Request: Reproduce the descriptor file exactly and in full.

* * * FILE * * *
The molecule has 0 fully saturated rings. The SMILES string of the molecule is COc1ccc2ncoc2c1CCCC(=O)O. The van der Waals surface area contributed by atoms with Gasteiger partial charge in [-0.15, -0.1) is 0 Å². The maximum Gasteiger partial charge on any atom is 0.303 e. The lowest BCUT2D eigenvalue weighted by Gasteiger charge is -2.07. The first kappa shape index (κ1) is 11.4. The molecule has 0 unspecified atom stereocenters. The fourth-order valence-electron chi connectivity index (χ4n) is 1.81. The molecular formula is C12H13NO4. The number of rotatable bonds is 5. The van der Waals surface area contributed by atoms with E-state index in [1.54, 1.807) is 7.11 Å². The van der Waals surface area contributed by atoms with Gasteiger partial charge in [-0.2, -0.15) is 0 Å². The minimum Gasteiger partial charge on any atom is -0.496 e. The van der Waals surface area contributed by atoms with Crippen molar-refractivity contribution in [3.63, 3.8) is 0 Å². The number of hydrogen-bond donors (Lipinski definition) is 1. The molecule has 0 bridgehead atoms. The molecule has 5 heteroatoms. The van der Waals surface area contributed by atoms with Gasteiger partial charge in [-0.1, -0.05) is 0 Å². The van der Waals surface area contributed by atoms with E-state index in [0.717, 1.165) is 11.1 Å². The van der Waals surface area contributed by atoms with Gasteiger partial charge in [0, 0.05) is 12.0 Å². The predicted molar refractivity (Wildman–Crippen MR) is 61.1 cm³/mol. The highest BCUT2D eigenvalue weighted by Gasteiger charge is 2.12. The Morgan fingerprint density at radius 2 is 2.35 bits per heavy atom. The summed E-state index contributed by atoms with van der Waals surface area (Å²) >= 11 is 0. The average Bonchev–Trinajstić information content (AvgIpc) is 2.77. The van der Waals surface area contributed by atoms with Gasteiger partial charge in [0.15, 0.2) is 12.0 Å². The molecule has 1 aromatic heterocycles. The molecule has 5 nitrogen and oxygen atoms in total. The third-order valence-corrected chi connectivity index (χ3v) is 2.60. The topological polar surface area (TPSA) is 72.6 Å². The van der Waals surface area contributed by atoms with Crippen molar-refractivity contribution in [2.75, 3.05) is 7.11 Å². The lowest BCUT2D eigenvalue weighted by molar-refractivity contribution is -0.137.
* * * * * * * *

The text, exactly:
The molecule has 0 fully saturated rings. The SMILES string of the molecule is COc1ccc2ncoc2c1CCCC(=O)O. The van der Waals surface area contributed by atoms with Gasteiger partial charge in [-0.15, -0.1) is 0 Å². The maximum Gasteiger partial charge on any atom is 0.303 e. The lowest BCUT2D eigenvalue weighted by Gasteiger charge is -2.07. The first kappa shape index (κ1) is 11.4. The molecule has 0 unspecified atom stereocenters. The fourth-order valence-electron chi connectivity index (χ4n) is 1.81. The molecular formula is C12H13NO4. The number of rotatable bonds is 5. The van der Waals surface area contributed by atoms with E-state index in [1.54, 1.807) is 7.11 Å². The van der Waals surface area contributed by atoms with Gasteiger partial charge in [-0.2, -0.15) is 0 Å². The minimum Gasteiger partial charge on any atom is -0.496 e. The van der Waals surface area contributed by atoms with Crippen molar-refractivity contribution in [3.63, 3.8) is 0 Å². The number of hydrogen-bond donors (Lipinski definition) is 1. The molecule has 0 bridgehead atoms. The molecule has 5 heteroatoms. The van der Waals surface area contributed by atoms with Gasteiger partial charge in [-0.1, -0.05) is 0 Å². The van der Waals surface area contributed by atoms with E-state index in [0.717, 1.165) is 11.1 Å². The van der Waals surface area contributed by atoms with Gasteiger partial charge in [0, 0.05) is 12.0 Å². The predicted molar refractivity (Wildman–Crippen MR) is 61.1 cm³/mol. The highest BCUT2D eigenvalue weighted by Gasteiger charge is 2.12. The Morgan fingerprint density at radius 2 is 2.35 bits per heavy atom. The summed E-state index contributed by atoms with van der Waals surface area (Å²) >= 11 is 0. The average Bonchev–Trinajstić information content (AvgIpc) is 2.77. The van der Waals surface area contributed by atoms with Gasteiger partial charge in [0.15, 0.2) is 12.0 Å². The molecule has 1 aromatic heterocycles. The molecule has 5 nitrogen and oxygen atoms in total. The third-order valence-corrected chi connectivity index (χ3v) is 2.60. The topological polar surface area (TPSA) is 72.6 Å². The van der Waals surface area contributed by atoms with Crippen molar-refractivity contribution in [2.75, 3.05) is 7.11 Å². The lowest BCUT2D eigenvalue weighted by molar-refractivity contribution is -0.137.